From EULER Project


TERANET International Workshop

Toward Evolutive Routing Algorithms for scale-free/internet-like NETworks


The Internet is a large, dynamic, heterogeneous collection of interconnected systems that can be used for communication of many different types between any interested parties connected to it. Nowadays, the Internet size and scope render the deployment of new network technologies (in particular, routing) very difficult while experiencing increasing demand in terms of connectivity and capacity. Indeed, there is a growing consensus among the scientific and technical community that the current methodology of “patching” the Internet forwarding and routing protocols will not be able to sustain its continuing growth and cope with it at an acceptable cost and speed. Moreover, a fundamental dimension to take into account is the dynamics of the routing information exchanges between routers, in particular, the routing topology updates that dynamically react to topological structure changes. The Internet routing system architecture is thus facing performance challenges in terms of scalability as well as dynamic properties (convergence, and stability/robustness) that result into major cost concerns for network designers but also protocol designers. Recent works make use of the structural and statistical properties of the Internet topology as well as the stability and convergence properties of the Internet policy in order to specialize the design of a distributed routing scheme known to perform efficiently under dynamic network and policy conditions when these properties are met.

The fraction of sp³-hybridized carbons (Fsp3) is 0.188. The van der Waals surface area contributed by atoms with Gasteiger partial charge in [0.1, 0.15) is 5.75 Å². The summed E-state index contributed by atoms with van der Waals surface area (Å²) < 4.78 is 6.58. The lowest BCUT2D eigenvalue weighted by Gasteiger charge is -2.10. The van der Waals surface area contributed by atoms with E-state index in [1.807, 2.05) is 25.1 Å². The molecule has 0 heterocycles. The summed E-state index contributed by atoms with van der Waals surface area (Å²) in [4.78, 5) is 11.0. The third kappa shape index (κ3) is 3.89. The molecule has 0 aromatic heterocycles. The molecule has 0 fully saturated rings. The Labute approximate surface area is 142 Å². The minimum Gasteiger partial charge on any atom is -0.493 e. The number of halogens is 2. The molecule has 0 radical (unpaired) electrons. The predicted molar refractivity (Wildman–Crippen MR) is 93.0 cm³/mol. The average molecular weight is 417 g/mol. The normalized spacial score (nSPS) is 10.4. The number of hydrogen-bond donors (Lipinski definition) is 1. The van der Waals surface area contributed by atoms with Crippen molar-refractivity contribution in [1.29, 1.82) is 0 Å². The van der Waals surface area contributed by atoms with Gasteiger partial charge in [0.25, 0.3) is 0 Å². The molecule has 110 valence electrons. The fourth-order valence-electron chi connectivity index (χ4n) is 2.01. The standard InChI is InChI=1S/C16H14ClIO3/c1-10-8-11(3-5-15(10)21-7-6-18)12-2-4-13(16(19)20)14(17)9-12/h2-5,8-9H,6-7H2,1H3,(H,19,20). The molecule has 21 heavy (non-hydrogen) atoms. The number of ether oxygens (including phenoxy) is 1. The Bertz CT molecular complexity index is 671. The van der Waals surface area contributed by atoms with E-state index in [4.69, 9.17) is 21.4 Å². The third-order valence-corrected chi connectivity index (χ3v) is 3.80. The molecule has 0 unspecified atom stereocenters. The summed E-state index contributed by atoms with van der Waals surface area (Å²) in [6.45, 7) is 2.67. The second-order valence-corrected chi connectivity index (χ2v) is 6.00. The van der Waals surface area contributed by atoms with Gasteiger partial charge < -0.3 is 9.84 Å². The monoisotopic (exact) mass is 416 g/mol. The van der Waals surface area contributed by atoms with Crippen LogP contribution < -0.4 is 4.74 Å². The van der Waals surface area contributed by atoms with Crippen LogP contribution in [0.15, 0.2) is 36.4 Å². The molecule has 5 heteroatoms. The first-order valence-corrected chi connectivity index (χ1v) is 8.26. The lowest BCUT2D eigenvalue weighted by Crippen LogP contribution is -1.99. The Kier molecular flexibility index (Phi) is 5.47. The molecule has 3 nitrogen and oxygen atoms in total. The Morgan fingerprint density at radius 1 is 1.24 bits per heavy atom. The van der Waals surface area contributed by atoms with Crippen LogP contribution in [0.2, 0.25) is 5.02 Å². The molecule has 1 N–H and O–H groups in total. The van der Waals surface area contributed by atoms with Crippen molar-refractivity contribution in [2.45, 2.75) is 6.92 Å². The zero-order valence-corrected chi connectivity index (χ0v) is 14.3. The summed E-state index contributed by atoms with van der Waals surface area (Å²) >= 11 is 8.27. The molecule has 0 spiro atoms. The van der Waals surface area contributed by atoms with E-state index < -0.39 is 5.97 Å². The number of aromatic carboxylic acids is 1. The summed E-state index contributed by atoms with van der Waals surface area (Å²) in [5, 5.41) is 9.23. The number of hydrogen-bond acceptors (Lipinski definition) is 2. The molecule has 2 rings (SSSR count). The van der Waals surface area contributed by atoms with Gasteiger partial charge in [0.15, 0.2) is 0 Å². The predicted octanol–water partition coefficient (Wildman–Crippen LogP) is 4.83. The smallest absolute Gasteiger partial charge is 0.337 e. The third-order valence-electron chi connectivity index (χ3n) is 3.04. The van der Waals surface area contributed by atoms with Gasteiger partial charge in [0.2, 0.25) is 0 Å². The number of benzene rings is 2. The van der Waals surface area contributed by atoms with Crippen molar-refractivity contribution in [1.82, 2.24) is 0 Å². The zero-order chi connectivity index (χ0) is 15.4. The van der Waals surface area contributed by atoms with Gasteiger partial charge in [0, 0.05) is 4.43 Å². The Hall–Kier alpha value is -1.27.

The TERA-NET workshop focuses on current research and related challenges on new routing paradigms for distributed and dynamic routing schemes applicable to the Internet and its evolution. The goal of this workshop is i) to stimulate research in the interdisciplinary area that lies at the intersection of Graph Theory, Distributed Routing Algorithmic and Network Dynamics Modeling, and ii) to provide a forum for active discussions among speakers and participants.

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